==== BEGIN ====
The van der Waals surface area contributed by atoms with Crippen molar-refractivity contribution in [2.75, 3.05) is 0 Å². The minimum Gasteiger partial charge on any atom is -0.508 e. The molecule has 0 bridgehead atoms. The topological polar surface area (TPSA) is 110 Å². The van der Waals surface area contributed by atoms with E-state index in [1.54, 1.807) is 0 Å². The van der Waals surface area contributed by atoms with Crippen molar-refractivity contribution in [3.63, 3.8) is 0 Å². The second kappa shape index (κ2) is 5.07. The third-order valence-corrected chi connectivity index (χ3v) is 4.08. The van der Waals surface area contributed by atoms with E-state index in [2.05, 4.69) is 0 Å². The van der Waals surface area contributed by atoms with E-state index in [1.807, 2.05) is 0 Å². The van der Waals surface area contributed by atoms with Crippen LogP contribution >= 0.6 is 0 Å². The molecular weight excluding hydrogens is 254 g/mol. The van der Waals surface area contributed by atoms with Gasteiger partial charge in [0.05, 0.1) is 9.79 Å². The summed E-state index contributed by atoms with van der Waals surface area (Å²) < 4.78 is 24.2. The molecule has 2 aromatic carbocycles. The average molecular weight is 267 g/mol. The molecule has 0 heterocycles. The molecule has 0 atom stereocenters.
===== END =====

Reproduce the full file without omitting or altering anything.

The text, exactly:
The van der Waals surface area contributed by atoms with Crippen molar-refractivity contribution in [2.75, 3.05) is 0 Å². The minimum Gasteiger partial charge on any atom is -0.508 e. The molecule has 0 bridgehead atoms. The topological polar surface area (TPSA) is 110 Å². The van der Waals surface area contributed by atoms with E-state index in [1.54, 1.807) is 0 Å². The van der Waals surface area contributed by atoms with Crippen molar-refractivity contribution in [3.63, 3.8) is 0 Å². The second kappa shape index (κ2) is 5.07. The third-order valence-corrected chi connectivity index (χ3v) is 4.08. The van der Waals surface area contributed by atoms with E-state index in [2.05, 4.69) is 0 Å². The van der Waals surface area contributed by atoms with E-state index in [1.807, 2.05) is 0 Å². The van der Waals surface area contributed by atoms with Crippen LogP contribution >= 0.6 is 0 Å². The molecular weight excluding hydrogens is 254 g/mol. The van der Waals surface area contributed by atoms with Gasteiger partial charge in [0.05, 0.1) is 9.79 Å². The summed E-state index contributed by atoms with van der Waals surface area (Å²) < 4.78 is 24.2. The molecule has 2 aromatic carbocycles. The average molecular weight is 267 g/mol. The molecule has 0 heterocycles. The molecule has 0 atom stereocenters.